Format: Paperback
Source: Publisher
Buy on Amazon
Rating: 3.5 Stars
Heat:three-half-flames

I received this book for free from Publisher in exchange for an honest review. This does not affect my opinion of the book or the content of my review.

He is the last man she would ever marry…After being unceremoniously jilted by her betrothed, Lady Mairi MacKenzie is humiliated and heartbroken – but she’s not desperate. As the daughter of an earl, she won’t give her hand to just anyone, and she definitely isn’t swayed by a last-minute proposal from Laird Duncan MacRae. The powerful clan chieftain may be disarmingly handsome and charming, but he’s not a nobleman. Mairi doesn’t want his pity or his charity – even though his dark smoldering gaze makes her melt with desire.
She is the only woman he could ever love…Dunn may be a battle-hardened clansman, but he’s always had a soft spot for Mairi. For years, she tormented him with flirtation – only to reject him. But he’s not giving up. When Mairi is attacked by redcoats, Dunn goes after the woman he loves. Through brute strength and fierce action, he will protect her life at any cost. But to win her heart, he will have to show her the tenderness in his own.

Lady Mairi MacKenzie has been left humiliated and heartbroken when she is jilted by her betrothed, but she is not desperate enough to accept a last-minute proposal from Laird Duncan MacRae. When Mairi is attacked by redcoats in the forest, Dunn rides to her rescue. But rescuing Lady Mairi seemed to come with a cost because now her father wants Dunns head for “kidnapping” his daughter.

This was a good Highlander read. I really enjoyed Amy Jarecki writing, I think she is a really good author. Although I liked Mairi and Dunn well enough, I found the plot to be a little lacking. I did enjoy the two characters together, the romance was really sweet. I found Mairi’s father to be completely unreasonable in his assumptions and what he did to Dunn. I am still interested in the next book in this series, because it features what looks like a forbidden romance.

Review Round Up #5Duke of Desire by Elizabeth Hoyt
Series: Maiden Lane,
Published by Grand Central Publishing on October 17, 2017
Genres: Historical Romance
Pages: 308
Format: Paperback
Source: Publisher
Buy on Amazon
Rating: 3.5 Stars
Heat:three-half-flames

I received this book for free from Publisher in exchange for an honest review. This does not affect my opinion of the book or the content of my review.

A LADY OF LIGHT
Refined, kind, and intelligent, Lady Iris Jordan finds herself the unlikely target of a diabolical kidnapping. Her captors are the notoriously evil Lords of Chaos. When one of the masked-and nude!-Lords spirits her away to his carriage, she shoots him . . . only to find she may have been a trifle hasty.
A DUKE IN DEEPEST DARKNESS
Cynical, scarred, and brooding, Raphael de Chartres, the Duke of Dyemore, has made it his personal mission to infiltrate the Lords of Chaos and destroy them. Rescuing Lady Jordan was never in his plans. But now with the Lords out to kill them both, he has but one choice: marry the lady in order to keep her safe.
CAUGHT IN A WEB OF DANGER . . . AND DESIRE
Much to Raphael's irritation, Iris insists on being the sort of duchess who involves herself in his life-and bed. Soon he's drawn both to her quick wit and her fiery passion. But when Iris discovers that Raphael's past may be even more dangerous than the present, she falters. Is their love strong enough to withstand not only the Lords of Chaos but also Raphael's own demons?

Elizabeth Hoyt reminds me time and time again, how much I enjoy her writing and how easy it is to immerse yourself in her world. This book was no different. I love her witty writing style, I also love the humor she weaves into her stories that can at times be a bit on the dark side.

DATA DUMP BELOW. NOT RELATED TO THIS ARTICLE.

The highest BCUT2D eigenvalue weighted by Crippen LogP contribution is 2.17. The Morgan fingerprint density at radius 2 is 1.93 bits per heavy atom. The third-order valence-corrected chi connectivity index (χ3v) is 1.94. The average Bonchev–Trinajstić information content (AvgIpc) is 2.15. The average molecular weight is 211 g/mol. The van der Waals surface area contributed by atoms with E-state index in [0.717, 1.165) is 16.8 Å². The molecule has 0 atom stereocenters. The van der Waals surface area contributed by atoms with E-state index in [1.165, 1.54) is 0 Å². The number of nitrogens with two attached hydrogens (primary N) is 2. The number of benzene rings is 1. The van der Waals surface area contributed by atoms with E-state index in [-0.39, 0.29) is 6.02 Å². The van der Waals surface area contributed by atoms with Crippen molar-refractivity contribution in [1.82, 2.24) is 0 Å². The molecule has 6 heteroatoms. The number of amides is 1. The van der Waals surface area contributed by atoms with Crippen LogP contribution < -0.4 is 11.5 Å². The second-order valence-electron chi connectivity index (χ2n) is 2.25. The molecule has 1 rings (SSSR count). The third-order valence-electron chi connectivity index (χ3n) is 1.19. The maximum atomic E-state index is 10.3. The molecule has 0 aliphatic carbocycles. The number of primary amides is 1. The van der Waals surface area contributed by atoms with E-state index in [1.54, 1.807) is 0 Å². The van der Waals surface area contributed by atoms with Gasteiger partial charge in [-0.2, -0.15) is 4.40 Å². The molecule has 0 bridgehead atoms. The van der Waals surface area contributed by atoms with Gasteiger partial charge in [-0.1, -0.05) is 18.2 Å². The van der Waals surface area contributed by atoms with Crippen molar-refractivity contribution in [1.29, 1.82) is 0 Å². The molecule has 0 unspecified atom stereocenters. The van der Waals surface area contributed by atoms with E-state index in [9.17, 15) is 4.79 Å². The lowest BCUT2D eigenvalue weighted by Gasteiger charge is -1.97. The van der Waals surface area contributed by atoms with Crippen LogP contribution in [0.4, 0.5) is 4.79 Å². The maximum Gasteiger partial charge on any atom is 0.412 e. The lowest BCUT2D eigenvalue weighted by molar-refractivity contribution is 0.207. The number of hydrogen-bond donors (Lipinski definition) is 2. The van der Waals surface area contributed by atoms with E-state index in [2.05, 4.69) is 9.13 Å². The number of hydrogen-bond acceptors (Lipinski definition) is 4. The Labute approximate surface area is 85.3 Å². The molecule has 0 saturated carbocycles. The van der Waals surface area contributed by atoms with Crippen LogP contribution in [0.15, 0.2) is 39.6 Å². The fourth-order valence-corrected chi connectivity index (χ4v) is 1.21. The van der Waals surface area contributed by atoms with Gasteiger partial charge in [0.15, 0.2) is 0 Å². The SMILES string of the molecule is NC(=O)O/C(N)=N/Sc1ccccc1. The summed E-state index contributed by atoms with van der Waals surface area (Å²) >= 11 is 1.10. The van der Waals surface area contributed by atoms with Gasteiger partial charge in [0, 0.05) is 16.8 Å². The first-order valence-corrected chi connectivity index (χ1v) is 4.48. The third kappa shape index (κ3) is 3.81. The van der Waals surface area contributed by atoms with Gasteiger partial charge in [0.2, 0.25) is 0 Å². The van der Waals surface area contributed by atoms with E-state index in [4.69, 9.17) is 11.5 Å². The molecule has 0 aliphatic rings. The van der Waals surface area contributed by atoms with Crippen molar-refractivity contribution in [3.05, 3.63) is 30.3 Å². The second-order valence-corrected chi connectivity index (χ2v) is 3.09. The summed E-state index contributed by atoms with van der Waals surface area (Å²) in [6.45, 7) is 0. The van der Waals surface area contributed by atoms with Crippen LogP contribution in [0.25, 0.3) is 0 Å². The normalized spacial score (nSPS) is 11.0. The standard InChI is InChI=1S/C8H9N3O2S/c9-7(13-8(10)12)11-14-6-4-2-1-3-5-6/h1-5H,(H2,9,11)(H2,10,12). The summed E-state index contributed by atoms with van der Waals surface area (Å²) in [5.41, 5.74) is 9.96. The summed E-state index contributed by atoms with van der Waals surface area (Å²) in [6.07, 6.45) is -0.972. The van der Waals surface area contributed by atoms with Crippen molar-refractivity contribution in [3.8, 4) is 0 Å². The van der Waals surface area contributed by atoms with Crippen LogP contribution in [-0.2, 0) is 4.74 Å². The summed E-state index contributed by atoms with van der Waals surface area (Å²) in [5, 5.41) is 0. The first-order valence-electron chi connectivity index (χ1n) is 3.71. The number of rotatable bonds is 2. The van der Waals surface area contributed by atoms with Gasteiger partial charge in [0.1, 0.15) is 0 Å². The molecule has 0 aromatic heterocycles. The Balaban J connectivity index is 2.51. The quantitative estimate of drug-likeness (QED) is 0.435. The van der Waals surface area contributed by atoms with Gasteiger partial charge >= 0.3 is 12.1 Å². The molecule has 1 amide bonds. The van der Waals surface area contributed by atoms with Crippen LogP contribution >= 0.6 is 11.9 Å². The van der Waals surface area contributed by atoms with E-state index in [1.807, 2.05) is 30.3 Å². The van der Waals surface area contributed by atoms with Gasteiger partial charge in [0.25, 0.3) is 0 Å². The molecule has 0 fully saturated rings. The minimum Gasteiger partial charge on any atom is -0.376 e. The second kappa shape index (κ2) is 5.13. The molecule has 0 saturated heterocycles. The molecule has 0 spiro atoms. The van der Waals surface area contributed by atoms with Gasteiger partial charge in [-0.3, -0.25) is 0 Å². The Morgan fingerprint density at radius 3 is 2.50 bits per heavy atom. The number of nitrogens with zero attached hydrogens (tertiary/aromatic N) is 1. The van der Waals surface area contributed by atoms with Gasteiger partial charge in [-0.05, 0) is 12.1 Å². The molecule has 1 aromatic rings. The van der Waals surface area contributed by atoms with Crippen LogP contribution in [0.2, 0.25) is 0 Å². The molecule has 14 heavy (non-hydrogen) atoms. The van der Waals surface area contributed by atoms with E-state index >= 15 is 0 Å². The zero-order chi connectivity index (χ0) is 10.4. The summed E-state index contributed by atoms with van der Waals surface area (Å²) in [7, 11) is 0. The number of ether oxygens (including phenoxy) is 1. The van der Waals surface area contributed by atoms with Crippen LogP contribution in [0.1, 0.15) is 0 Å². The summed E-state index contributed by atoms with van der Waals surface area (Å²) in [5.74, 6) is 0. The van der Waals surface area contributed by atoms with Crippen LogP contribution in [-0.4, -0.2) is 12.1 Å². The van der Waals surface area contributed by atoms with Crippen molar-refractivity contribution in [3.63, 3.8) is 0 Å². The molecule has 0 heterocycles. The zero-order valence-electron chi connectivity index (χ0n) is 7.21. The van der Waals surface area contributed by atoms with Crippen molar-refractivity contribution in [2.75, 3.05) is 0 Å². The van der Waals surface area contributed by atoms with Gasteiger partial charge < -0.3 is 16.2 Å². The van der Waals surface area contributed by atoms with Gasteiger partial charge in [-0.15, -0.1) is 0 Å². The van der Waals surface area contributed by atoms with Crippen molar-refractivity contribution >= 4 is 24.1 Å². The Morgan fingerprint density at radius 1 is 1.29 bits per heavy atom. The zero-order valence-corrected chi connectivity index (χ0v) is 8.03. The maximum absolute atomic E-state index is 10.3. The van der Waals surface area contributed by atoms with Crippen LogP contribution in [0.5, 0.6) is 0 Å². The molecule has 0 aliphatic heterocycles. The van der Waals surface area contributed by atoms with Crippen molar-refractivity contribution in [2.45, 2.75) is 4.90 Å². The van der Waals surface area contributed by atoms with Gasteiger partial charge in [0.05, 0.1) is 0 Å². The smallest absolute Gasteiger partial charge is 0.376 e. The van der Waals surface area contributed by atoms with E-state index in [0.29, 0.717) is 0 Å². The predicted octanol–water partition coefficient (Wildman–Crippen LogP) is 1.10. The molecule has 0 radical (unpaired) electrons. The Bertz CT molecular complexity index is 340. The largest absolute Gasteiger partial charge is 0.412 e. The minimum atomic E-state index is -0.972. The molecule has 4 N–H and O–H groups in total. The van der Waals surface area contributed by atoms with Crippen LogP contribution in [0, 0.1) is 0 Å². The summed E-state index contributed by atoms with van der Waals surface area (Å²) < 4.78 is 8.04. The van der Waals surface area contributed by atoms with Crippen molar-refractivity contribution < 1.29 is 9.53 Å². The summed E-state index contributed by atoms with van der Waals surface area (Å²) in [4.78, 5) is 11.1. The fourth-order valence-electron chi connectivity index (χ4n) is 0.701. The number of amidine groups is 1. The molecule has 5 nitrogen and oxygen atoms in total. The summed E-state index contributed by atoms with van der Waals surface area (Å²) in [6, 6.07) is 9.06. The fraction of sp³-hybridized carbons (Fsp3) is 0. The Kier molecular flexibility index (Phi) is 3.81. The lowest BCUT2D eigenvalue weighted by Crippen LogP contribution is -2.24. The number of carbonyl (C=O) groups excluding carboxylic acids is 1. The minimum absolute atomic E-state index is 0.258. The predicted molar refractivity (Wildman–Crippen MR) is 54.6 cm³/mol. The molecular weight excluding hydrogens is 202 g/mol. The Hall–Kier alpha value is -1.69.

Duke of Desire, thought was an interesting read, wasn’t always an easy read for me. I loved Raphael and Lady Iris. I love how the characters were crafted. How much depth she bought into Raphael’s character through his past. He was such a damaged character and it took him a while to come out as Iris continue to try and break down his barriers.

I really loved these two characters, I thought they were really well crafted. That being said, this wasn’t my favorite background storyline. The chapters with Lords of Chaos went to some disturbing areas and sometimes were a bit hard to read. Despite that, I really enjoyed most of this book and it’s making me want to revisit the books I’ve missed. I really adore her writing.

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Review: We Must Be Brave by Frances Liardet

Posted April 12, 2019 by Lily B in Reviews / 7 Comments

Review: We Must Be Brave by Frances LiardetWe Must Be Brave by Frances Liardet
Series: Standalone
Published by G.P. Putnam's Sons on February 26, 2019
Genres: Historical Fiction
Pages: 464
Format: Paperback
Source: Publisher
Buy on Amazon
Rating: 4 Stars

I received this book for free from Publisher in exchange for an honest review. This does not affect my opinion of the book or the content of my review.

THE NATIONAL BESTSELLER
Spanning the sweep of the twentieth century, We Must Be Brave explores the fierce love that we feel for our children and the power of that love to endure. Beyond distance, beyond time, beyond life itself.
"This stirring debut will work its way indelibly into your heart." --Georgia Hunter, author of We Were the Lucky Ones
One woman. One little girl. The war that changed everything.
December 1940. In the disorderly evacuation of Southampton, England, newly married Ellen Parr finds a small child asleep on the backseat of an empty bus. No one knows who little Pamela is.
Ellen professed not to want children with her older husband, and when she takes Pamela into her home and rapidly into her heart, she discovers that this is true: Ellen doesn't want children. She wants only Pamela. Three golden years pass as the Second World War rages on. Then one day Pamela is taken away, screaming. Ellen is no stranger to sorrow, but when she returns to the quiet village life she's long lived, she finds herself asking: In a world changed by war, is it fair to wish for an unchanged heart?